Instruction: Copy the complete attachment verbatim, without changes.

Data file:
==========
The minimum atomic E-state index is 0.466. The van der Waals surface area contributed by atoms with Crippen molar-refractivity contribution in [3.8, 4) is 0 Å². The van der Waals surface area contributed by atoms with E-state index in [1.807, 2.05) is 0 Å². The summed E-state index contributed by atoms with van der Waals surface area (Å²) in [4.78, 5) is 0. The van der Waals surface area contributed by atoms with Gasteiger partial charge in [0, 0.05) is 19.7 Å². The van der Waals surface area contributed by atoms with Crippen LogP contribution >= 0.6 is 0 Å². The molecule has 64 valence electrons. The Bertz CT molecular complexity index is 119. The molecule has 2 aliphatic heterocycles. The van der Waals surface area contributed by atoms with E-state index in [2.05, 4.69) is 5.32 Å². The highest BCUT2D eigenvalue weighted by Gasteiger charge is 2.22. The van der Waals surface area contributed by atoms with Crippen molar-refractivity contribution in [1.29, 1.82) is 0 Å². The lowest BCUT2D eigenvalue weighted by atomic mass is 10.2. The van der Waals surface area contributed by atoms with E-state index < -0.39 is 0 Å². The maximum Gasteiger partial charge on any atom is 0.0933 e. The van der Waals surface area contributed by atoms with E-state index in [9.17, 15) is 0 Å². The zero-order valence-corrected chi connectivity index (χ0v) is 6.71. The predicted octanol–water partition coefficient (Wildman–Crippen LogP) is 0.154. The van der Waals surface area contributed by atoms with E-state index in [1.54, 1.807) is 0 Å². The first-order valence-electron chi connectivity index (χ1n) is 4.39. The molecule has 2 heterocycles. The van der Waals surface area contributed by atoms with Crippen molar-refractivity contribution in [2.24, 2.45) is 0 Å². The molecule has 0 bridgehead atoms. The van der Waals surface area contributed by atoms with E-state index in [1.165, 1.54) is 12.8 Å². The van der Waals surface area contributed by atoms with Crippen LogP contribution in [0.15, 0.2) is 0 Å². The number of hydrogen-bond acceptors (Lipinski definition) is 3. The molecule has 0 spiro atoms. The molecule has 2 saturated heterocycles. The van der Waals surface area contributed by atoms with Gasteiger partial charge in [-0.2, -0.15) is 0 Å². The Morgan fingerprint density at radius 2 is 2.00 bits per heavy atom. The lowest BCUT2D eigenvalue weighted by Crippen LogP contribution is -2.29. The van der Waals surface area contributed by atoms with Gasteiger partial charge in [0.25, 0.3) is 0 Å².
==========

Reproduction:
The minimum atomic E-state index is 0.466. The van der Waals surface area contributed by atoms with Crippen molar-refractivity contribution in [3.8, 4) is 0 Å². The van der Waals surface area contributed by atoms with E-state index in [1.807, 2.05) is 0 Å². The summed E-state index contributed by atoms with van der Waals surface area (Å²) in [4.78, 5) is 0. The van der Waals surface area contributed by atoms with Gasteiger partial charge in [0, 0.05) is 19.7 Å². The van der Waals surface area contributed by atoms with Crippen LogP contribution >= 0.6 is 0 Å². The molecule has 64 valence electrons. The Bertz CT molecular complexity index is 119. The molecule has 2 aliphatic heterocycles. The van der Waals surface area contributed by atoms with E-state index in [2.05, 4.69) is 5.32 Å². The highest BCUT2D eigenvalue weighted by Gasteiger charge is 2.22. The van der Waals surface area contributed by atoms with Crippen molar-refractivity contribution in [1.29, 1.82) is 0 Å². The lowest BCUT2D eigenvalue weighted by atomic mass is 10.2. The van der Waals surface area contributed by atoms with E-state index < -0.39 is 0 Å². The maximum Gasteiger partial charge on any atom is 0.0933 e. The van der Waals surface area contributed by atoms with E-state index in [9.17, 15) is 0 Å². The zero-order valence-corrected chi connectivity index (χ0v) is 6.71. The predicted octanol–water partition coefficient (Wildman–Crippen LogP) is 0.154. The van der Waals surface area contributed by atoms with E-state index in [1.54, 1.807) is 0 Å². The first-order valence-electron chi connectivity index (χ1n) is 4.39. The molecule has 2 heterocycles. The van der Waals surface area contributed by atoms with Crippen molar-refractivity contribution in [2.24, 2.45) is 0 Å². The molecule has 0 bridgehead atoms. The van der Waals surface area contributed by atoms with E-state index in [1.165, 1.54) is 12.8 Å². The van der Waals surface area contributed by atoms with Crippen LogP contribution in [0.15, 0.2) is 0 Å². The number of hydrogen-bond acceptors (Lipinski definition) is 3. The molecule has 0 spiro atoms. The molecule has 2 saturated heterocycles. The van der Waals surface area contributed by atoms with Gasteiger partial charge in [-0.2, -0.15) is 0 Å². The Morgan fingerprint density at radius 2 is 2.00 bits per heavy atom. The lowest BCUT2D eigenvalue weighted by Crippen LogP contribution is -2.29. The van der Waals surface area contributed by atoms with Gasteiger partial charge in [0.25, 0.3) is 0 Å².